May 8, 2020 - Economy & Business

What we're driving: The 2020 Mini Cooper SE

2020 Mini Cooper SE. Photo: Mini

This week I'm driving the 2020 Mini Cooper SE, a cute little electric hatchback that provided a few surprises.

The big picture: Mini, owned by BMW, was actually a pioneer in electrification a decade ago, before Tesla burst on the scene, notes CNET. But the 2009 Mini-E was mostly built for demonstration fleets and never offered for sale. Now the first electric Mini is finally available.

First, the disappointing surprise: The 2020 Cooper SE has an estimated driving range of just 110 miles, much less than its contemporaries like the Chevrolet Bolt (259 miles) or the Nissan Leaf (150 to 226 miles, depending on which battery it has).

  • But the Mini makes up for the short range with its unique styling and fun electric driving characteristics.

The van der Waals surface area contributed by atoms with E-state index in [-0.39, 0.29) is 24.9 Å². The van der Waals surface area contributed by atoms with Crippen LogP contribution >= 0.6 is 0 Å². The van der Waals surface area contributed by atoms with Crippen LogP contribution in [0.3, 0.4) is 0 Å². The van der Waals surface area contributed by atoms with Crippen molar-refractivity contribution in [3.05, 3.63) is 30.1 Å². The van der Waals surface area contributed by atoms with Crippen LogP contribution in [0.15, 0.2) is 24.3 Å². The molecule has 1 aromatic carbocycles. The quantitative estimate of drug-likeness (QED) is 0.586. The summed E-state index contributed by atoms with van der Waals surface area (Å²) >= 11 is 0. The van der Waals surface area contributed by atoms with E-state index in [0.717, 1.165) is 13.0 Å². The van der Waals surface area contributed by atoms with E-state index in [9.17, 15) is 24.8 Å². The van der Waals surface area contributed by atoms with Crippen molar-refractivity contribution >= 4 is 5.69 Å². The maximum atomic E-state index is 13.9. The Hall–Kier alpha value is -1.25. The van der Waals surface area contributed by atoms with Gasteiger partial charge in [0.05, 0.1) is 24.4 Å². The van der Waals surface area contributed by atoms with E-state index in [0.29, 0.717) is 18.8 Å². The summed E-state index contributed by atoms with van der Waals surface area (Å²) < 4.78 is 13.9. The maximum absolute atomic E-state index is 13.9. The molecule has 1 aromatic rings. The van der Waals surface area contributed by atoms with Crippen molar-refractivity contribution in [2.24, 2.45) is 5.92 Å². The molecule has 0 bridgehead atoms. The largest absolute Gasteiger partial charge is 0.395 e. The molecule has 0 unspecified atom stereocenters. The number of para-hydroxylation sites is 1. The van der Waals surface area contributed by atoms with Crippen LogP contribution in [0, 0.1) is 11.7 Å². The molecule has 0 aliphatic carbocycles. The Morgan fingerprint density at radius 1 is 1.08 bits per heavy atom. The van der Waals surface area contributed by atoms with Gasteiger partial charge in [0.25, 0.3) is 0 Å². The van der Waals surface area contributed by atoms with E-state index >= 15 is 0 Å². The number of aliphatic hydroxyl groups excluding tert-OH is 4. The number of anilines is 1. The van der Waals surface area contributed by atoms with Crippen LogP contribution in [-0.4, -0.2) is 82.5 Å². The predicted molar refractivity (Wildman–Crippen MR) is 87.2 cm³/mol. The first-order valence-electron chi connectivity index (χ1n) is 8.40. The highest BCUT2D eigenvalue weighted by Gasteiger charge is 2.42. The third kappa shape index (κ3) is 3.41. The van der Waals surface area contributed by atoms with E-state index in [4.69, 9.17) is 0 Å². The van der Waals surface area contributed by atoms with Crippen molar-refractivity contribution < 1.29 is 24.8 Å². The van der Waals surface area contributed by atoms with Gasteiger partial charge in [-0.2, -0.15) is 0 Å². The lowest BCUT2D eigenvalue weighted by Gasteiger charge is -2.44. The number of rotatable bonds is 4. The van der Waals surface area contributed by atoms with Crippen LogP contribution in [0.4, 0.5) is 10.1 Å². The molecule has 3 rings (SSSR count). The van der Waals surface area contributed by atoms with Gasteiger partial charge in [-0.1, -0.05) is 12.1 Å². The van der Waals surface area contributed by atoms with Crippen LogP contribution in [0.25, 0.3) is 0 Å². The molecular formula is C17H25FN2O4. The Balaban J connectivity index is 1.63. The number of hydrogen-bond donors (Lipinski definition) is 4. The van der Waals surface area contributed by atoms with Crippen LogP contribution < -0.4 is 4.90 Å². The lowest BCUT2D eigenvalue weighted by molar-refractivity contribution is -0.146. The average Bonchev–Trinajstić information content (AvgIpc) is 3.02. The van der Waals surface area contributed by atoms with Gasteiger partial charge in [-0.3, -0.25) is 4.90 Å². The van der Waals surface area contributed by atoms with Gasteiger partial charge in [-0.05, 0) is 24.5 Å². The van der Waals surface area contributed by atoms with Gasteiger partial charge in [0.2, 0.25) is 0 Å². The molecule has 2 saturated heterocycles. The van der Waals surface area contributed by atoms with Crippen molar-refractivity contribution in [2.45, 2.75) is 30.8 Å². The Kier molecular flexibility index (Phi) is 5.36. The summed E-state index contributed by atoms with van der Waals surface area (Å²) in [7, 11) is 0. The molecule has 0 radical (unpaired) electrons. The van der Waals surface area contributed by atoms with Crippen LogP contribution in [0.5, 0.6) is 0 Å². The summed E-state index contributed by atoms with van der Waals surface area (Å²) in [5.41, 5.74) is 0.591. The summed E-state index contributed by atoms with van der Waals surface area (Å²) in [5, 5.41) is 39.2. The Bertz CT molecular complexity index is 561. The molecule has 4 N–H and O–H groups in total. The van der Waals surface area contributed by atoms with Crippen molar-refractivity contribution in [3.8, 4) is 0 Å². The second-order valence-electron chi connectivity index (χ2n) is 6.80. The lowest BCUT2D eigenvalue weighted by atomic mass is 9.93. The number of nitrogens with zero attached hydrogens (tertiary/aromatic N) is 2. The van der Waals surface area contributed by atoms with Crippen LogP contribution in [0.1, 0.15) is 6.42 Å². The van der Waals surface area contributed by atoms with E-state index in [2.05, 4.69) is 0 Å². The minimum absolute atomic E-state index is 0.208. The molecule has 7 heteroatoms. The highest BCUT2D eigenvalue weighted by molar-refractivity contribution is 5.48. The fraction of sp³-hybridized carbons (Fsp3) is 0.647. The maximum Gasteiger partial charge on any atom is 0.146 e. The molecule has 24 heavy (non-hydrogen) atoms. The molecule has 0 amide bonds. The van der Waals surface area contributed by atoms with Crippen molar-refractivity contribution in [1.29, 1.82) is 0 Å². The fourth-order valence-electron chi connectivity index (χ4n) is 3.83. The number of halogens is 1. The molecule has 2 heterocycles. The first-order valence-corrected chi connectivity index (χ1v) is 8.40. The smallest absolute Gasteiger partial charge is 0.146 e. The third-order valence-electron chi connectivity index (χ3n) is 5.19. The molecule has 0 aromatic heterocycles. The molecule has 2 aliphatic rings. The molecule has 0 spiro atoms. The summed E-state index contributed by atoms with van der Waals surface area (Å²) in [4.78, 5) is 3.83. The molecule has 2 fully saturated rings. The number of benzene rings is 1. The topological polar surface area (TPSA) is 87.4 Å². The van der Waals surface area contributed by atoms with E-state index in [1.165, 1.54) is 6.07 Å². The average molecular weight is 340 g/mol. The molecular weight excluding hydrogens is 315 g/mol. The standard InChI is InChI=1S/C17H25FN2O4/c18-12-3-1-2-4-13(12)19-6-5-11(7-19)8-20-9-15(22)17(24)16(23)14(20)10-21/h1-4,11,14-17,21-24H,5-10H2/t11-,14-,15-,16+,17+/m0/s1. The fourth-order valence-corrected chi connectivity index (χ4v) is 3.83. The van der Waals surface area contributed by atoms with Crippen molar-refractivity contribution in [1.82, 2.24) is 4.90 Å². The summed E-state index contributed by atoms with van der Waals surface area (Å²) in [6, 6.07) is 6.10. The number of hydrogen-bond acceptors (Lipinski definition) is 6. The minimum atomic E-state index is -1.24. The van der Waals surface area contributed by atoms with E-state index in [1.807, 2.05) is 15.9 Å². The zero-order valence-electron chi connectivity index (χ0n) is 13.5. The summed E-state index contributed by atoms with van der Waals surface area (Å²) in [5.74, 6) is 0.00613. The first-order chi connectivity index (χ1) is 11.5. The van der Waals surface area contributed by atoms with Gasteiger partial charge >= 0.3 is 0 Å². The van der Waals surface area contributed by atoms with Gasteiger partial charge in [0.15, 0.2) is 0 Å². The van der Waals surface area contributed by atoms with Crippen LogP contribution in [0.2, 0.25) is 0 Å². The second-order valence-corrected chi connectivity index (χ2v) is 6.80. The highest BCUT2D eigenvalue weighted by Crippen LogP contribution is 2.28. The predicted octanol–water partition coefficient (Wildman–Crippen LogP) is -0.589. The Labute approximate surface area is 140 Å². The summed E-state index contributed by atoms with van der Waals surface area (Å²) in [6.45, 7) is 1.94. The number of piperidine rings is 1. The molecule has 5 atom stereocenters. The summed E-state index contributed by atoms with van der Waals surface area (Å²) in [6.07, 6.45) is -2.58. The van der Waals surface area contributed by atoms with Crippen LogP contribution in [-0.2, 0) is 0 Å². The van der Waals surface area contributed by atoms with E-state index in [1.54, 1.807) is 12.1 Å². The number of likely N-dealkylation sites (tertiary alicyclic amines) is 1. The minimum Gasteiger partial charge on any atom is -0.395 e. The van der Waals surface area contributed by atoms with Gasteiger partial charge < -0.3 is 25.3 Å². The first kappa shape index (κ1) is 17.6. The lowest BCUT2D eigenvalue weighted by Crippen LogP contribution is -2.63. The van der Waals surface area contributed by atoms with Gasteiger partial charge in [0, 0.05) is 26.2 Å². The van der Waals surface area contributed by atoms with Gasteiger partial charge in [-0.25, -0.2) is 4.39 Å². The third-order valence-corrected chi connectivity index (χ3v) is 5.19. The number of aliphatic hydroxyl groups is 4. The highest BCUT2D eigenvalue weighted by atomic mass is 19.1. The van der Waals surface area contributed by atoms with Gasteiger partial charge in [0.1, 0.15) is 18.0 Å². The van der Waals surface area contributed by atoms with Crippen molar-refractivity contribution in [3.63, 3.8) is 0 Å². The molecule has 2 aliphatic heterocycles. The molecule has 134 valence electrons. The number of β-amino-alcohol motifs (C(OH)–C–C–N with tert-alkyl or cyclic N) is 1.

To maximize battery range, it features two regenerative-braking modes:

  • One allows the car to coast like a normal non-EV when you lift off the accelerator.
  • A more aggressive mode slows the car immediately, without touching the brake pedal. (It takes some getting used to.)
  • The electric motor converts the kinetic energy lost during deceleration into stored energy for the battery.
  • Charging to 80% capacity takes 35 minutes at a DC fast-charger, or four hours using a home AC charger.

One fun surprise: The Mini's taillights reflect the Union Jack, making its funky design even cooler.

I saved the best surprise for last: the price.

  • The Mini Cooper SE is available in three trim levels, starting at $29,900. With a $7,500 federal tax credit and available state tax incentives, you could knock the price below $20,000.
  • The top-of-the-line Iconic trim layers on the premium features, but still costs just $36,900.

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